A bit on the side

Galileo by Justus Sustermans/Wikipedia

Galileo by Justus Sustermans/Wikipedia

For those of my readers who don’t follow me on Twitter or Facebook I have indulged in my favourite pastime, slagging of Galileo Galilei, but this time in an opinion piece in the online science journal AEON. If you’ve already read my old Galileo post Extracting the stopper, this is just a shorter punchier version of the same. If not or if you want to read the updated sexy version then mosey on over to AEON and read Galileo’s reputation is more hyperbole than truth.


Filed under History of science, Myths of Science

11 responses to “A bit on the side

  1. laura

    That’s a really nice piece, although somewhat subdued compared to what I’m used to reading here. “His telescopic observations were exquisite, but not unique.” is a very nice sentence.

  2. ” This was an outgrowth of the broader rejection of the dominance of religious thought, which had emerged in Europe during the Enlightenment and had been enthusiastically adopted by influential American intellectual figures including Thomas Jefferson and Benjamin Franklin.”

    This sentence is very, very inaccurate. Benjamin Franklin was influenced greatly by Cotton Mather’s theology. The principle that a society must be guided to bring the benefits of science to future generations was Mather’s essential principle which Franklin overtly acknowledged. Mather wrote a tremendous tome on this called the Biblia Americana. http://matherproject.org/node/24 There is a very beautiful passage of that immense volume which wonderfully anticipates today’s field of astrobiology:

    “The concentric Revolutions of the Planets about the Sun, proceed from a Compound Motion; a Gravitation towards the Sun, which is a constant Energy infused into Matter, by the Author of all Things; and a Projected, Transverse Impulse, in Tangents to their several Orbs, that was also Imprinted at first by the Divine Arm upon them, & will carry them around, until the End of all Things. Now, admitting, that Gravity may bee essential to Matter; and that a Transverse Impulse might likewise bee acquired by Natural Causes; yett, for all the Planets to move about the Sun, in Circular Orbs, there must bee given to each, a Determinate Impulse, & these present particular Degrees of Velocity, which they now have, in Proportion to their Distances from the Sun, & to the quantity of the Solar Matter. For, had the Velocities of the several Planets, been greater or smaller than they are, at the same Distances from the Sun, or, had their Distance from the Sun, or the quantity of the Suns Matter, & consequently his Attractive Power, been greater or smaller than they are; now with the same Velocities; They would not have Revolved in Concentric Circles, as they do, but have moved in Hyperbola’s or Parabola’s, or in Ellipses very Eccentric. And what wee thus assert about the Primary Planets, may also bee applyed unto the Secondary. Now, that all these Distances, and Motions, and Quantities of Matter, should bee so accurately & Harmoniously adjusted, in this great Variety of our System, it is above the Fortuitous Hitts, of meer, blind, material Causes; it must certainly flow, from the Disposals of that infinitely Wise and Good Being, who, as Plato saies, αεί γεωµετρει, j alwayes acts geometrically. If the Planets had moved in such Lines, as wee have described, sometimes they would have approached the Sun, as near as the Orb of Mercury, and sometimes have exorbitate{d} beyond the Distance of Saturn, & some of them, would have quite left the Sun, with{out} ever seeing him any more. Now, the very Constitution of a Planet, would have been Corrupted, & Ruined, by such a Change of Interval, between It, and the Sun; and no Animals could ever have endured such Excesses of Heat and Cold.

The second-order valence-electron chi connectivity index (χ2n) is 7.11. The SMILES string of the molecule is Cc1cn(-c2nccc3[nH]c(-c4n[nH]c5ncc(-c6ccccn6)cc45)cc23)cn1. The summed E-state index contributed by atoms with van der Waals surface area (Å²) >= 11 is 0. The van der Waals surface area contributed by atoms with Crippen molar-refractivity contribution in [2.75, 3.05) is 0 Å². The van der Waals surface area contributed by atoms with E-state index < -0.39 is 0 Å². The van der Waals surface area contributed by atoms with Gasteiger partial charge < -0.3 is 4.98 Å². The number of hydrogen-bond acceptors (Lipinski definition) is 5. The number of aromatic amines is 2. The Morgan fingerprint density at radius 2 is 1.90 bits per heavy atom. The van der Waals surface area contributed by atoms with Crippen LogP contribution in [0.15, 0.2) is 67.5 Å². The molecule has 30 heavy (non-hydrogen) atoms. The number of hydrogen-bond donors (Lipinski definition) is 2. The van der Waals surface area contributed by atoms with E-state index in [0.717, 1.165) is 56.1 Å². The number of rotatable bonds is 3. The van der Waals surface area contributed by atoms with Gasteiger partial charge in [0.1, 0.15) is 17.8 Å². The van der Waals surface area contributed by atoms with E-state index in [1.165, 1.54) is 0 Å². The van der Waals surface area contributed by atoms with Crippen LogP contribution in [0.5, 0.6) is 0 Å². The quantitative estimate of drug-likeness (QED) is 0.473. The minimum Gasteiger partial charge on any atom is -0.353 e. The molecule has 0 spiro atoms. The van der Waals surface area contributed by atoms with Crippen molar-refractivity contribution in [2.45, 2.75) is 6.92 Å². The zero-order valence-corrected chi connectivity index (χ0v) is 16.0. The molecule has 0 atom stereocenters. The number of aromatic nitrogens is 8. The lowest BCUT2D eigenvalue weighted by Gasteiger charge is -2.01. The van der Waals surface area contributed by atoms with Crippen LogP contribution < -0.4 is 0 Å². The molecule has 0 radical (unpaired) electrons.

“Furthermore, The Æthereal Spaces are perfect{ly} Fluid; they neither do assist, nor, do they retard, the Revolutions of the Planets, which rowl thro’ those Regions, as unresisted, as if they moved in a Vacuum. They might, any of them have moved in Courses opposite unto the present, and in Planes crossing the Planes of the Ecliptic, in any kind of Angles. Now if the System had been fortuitously framed by the convening Matter of a Chaos, how should all the Planets, as well the primary as the secondary, move the Same Way, from the West to the East, & in the Same Plane too, without any considerable Variation? Here would bee Millions of Millions of Odds to an Unit, in such a Cast of a Chance; and therefore, tis to some Divine Conduct, that such a Regular Harmony must bee ascribed. Especially, if wee consid{er,} that the smallest Planets, are scituated nearest the Sun, & each other; whereas Jupiter and Saturn, that are vastly greater than the rest, & have many Satell{ites} about them, are happily placed at the extreme Regions of the System, and Immensely Distant. At so wide a Distance, they do in their Conjunctions, a little Disturb one another, by their Gravitating Powers; but if such huge Masses of Matter had been scituated much nearer to the Sun, or to one another, the Disturban{ce} in the World, must have been consider{able.}